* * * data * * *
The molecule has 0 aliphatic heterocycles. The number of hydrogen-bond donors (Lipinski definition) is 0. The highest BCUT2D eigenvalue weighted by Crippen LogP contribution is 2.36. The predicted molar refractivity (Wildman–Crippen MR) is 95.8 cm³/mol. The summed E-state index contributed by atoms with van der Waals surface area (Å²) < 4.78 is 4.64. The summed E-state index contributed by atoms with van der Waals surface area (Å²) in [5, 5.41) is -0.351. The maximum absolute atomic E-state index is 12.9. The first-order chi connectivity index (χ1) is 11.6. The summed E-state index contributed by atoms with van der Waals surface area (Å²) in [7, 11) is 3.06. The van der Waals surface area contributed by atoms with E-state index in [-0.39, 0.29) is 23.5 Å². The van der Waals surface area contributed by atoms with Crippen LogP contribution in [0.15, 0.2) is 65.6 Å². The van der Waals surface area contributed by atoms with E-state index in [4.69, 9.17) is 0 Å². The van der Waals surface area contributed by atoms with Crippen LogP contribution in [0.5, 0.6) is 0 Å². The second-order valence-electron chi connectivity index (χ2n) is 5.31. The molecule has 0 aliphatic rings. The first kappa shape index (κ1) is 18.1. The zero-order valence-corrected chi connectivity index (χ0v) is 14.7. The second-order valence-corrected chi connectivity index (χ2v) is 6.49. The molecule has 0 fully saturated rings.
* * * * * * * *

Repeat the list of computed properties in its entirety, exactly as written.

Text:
The molecule has 0 aliphatic heterocycles. The number of hydrogen-bond donors (Lipinski definition) is 0. The highest BCUT2D eigenvalue weighted by Crippen LogP contribution is 2.36. The predicted molar refractivity (Wildman–Crippen MR) is 95.8 cm³/mol. The summed E-state index contributed by atoms with van der Waals surface area (Å²) < 4.78 is 4.64. The summed E-state index contributed by atoms with van der Waals surface area (Å²) in [5, 5.41) is -0.351. The maximum absolute atomic E-state index is 12.9. The first-order chi connectivity index (χ1) is 11.6. The summed E-state index contributed by atoms with van der Waals surface area (Å²) in [7, 11) is 3.06. The van der Waals surface area contributed by atoms with E-state index in [-0.39, 0.29) is 23.5 Å². The van der Waals surface area contributed by atoms with Crippen LogP contribution in [0.15, 0.2) is 65.6 Å². The van der Waals surface area contributed by atoms with E-state index in [4.69, 9.17) is 0 Å². The van der Waals surface area contributed by atoms with Crippen LogP contribution in [0.5, 0.6) is 0 Å². The second-order valence-electron chi connectivity index (χ2n) is 5.31. The molecule has 0 aliphatic rings. The first kappa shape index (κ1) is 18.1. The zero-order valence-corrected chi connectivity index (χ0v) is 14.7. The second-order valence-corrected chi connectivity index (χ2v) is 6.49. The molecule has 0 fully saturated rings.